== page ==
8. The notion that science and mathematics are masculine influences women towards unscientific beliefs. Most people of each gender have no knowledge of what science is or what scientists do. Many think it it is an attitude or a cult. If it were either, and if it were masculine, women would naturally be dis-inclined to join it. Of course it wouldn’t have any record of success either….. Two centuries ago when science was less influential and much less valued, men often asserted that women were innately better-equipped for it, and men were better at language and communication (And hence deserved to run all the government).

    1. That is so interesting that it used to be thought that women were better at science/math and men better at language. Do you have a reference that discusses this? I’d love to read more. I was very impressed a couple of years ago by the Harvard implicit bias test, which shows that today’s attitudes are quite the opposite.

  9. Interesting. As a medical student (MD), would love to see a further breakdown. We have a number of requirements beyond GPA, including MCAT scores, required coursework (2 years bio, 1.5 years chem, 1 year physics, and so on), extra curricular activities (research, volunteering…), shadowing experiences, and letters of recommendation. Do NDs have anything that is at all comparable?

    1. My experience with ND admission was exactly that, all of that. Except the MCAT. All the requirements of MD medical school except for the MCAT. Which I hear they is some consideration about instituting in 2017. I even took the MCAT but they didn’t want the score. I did all my undergraduate pre-med at UWash, a very competitive program, tons of shadowing, volunteering, extra curricular activities, and so on.

  10. I’d be interested in the graduation rate. I appreciate schools will give students all the help they can, but a 100% graduation rate would be suspicious

  11. I’m not sure I understand your conclusion. There is a big demand for medical studies. There are limited seats. Hence the great competition. It doesn’t mean that those who were not accepted couldn’t be good (enough) doctors had they been accepted.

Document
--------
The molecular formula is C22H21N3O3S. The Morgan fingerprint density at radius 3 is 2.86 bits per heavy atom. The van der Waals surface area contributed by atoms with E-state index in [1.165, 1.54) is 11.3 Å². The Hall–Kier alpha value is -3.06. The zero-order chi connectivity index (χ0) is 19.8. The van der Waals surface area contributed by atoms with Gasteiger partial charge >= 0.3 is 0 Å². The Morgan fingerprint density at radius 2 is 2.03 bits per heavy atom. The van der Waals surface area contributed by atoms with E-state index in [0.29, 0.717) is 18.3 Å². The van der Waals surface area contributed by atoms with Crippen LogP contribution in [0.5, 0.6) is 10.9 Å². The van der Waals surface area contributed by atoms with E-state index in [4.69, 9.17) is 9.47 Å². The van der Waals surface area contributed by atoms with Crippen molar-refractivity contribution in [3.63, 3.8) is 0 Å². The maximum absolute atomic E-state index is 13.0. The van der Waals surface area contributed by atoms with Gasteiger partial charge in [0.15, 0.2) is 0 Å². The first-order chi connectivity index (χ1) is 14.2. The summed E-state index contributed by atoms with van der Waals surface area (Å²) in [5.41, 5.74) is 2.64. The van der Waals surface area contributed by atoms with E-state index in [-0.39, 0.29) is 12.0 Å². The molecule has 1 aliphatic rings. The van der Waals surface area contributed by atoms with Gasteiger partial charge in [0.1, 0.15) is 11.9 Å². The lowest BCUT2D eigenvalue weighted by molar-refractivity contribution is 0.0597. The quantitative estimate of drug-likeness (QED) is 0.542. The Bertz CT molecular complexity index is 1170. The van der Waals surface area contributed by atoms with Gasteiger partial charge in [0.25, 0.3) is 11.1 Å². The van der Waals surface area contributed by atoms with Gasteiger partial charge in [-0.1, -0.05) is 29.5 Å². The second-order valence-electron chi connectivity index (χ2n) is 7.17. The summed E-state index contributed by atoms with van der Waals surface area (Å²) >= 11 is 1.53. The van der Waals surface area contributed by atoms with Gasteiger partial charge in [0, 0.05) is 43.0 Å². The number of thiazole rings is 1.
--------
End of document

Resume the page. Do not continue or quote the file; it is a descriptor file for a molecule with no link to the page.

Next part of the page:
Those programs are more selective. This may mean that there is less of a demand for studying for ND or that it’s cheaper to create a new place for an ND student to study in and hence there are more places. The limited resource is access to a hospital or whatever .

    I truely suspect that thoseschools are somewhat shoddy. It is just not the conclusion of your data.

    1. The conclusion is simple: naturopathic programs are not selective.

      The conclusion is not that the schools are shoddy. The implication is that students who study in a naturopathic program are not prepared to study as physicians in medical school. Therefore, they are probably not receiving the “same sciences training as an MD.” This statement is advertised by many ND schools and professional organizations. The statement is likely false.

      1. Anyone who has a 5th grade education knows that percentages in this case mean nothing without (total accepted / total applicant) numbers. If Bastyr only had 200 applicants while the University of Washington had 50,000 or 60,000, then you are comparing apples to oranges here Britt. Apples! Oranges! 😉

        1. Actually, the percentages already reflect total accepted / total applicants. I think you meant to suggest that a missing figure in my analysis is the matriculation rate. I would argue if the acceptance rate between ND and MD schools were more similar, then the matriculation rate would help explain the differences. Yet, in this case, with a 20-30 times higher acceptance rate for ND programs, your suggestion is irrelevant. The numbers speak for themselves.

          1. Actually Taylor, the numbers do not speak for themselves. There are only 8 ND doctoral programs in the entire country. The majority of the population doesnt even know they exist. The average medical student doesnt know they exist. If every medical student who is applying to the hundreds of MD/DO programs knew about ND programs and had equal opportunity to consider applying to these programs, then you could use that logic. But the ND schools are drawing their applicants from a much smaller pool due to the fact that there are literally invisible to the mainstream medical student applicant population. I have many MD/DO medical student friends who didn’t even know about ND when they were applying to their programs….. Honestly, in all seriousness, you are grasping here. You are drawing conclusions about the selectivity of ND programs based on some real shaky “logic”. The conditions under which ND admission operate are not comparable to the conditions under which MD and DO programs operate. How can you and Britt not see that?

            1. Also Taylor, According to AAMC, American Association Of Medical Colleges,